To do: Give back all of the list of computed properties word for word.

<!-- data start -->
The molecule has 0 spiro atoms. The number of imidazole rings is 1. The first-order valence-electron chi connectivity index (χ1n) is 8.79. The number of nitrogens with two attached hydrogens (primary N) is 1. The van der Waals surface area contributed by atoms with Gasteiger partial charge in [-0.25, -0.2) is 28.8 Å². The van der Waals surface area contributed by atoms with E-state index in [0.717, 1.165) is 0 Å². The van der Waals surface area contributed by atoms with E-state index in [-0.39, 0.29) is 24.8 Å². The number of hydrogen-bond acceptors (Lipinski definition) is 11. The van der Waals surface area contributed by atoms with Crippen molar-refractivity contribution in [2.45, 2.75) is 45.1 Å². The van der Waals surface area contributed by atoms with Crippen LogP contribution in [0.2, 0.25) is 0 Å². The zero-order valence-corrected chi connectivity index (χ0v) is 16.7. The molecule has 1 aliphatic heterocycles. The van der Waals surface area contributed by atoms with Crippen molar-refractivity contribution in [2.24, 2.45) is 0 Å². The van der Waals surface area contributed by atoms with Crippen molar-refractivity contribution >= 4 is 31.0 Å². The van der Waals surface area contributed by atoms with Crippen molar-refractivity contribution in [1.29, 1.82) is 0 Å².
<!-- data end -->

The molecule has 0 spiro atoms. The number of imidazole rings is 1. The first-order valence-electron chi connectivity index (χ1n) is 8.79. The number of nitrogens with two attached hydrogens (primary N) is 1. The van der Waals surface area contributed by atoms with Gasteiger partial charge in [-0.25, -0.2) is 28.8 Å². The van der Waals surface area contributed by atoms with E-state index in [0.717, 1.165) is 0 Å². The van der Waals surface area contributed by atoms with E-state index in [-0.39, 0.29) is 24.8 Å². The number of hydrogen-bond acceptors (Lipinski definition) is 11. The van der Waals surface area contributed by atoms with Crippen molar-refractivity contribution in [2.45, 2.75) is 45.1 Å². The van der Waals surface area contributed by atoms with Crippen LogP contribution in [0.2, 0.25) is 0 Å². The zero-order valence-corrected chi connectivity index (χ0v) is 16.7. The molecule has 1 aliphatic heterocycles. The van der Waals surface area contributed by atoms with Crippen molar-refractivity contribution in [2.24, 2.45) is 0 Å². The van der Waals surface area contributed by atoms with Crippen molar-refractivity contribution >= 4 is 31.0 Å². The van der Waals surface area contributed by atoms with Crippen molar-refractivity contribution in [1.29, 1.82) is 0 Å².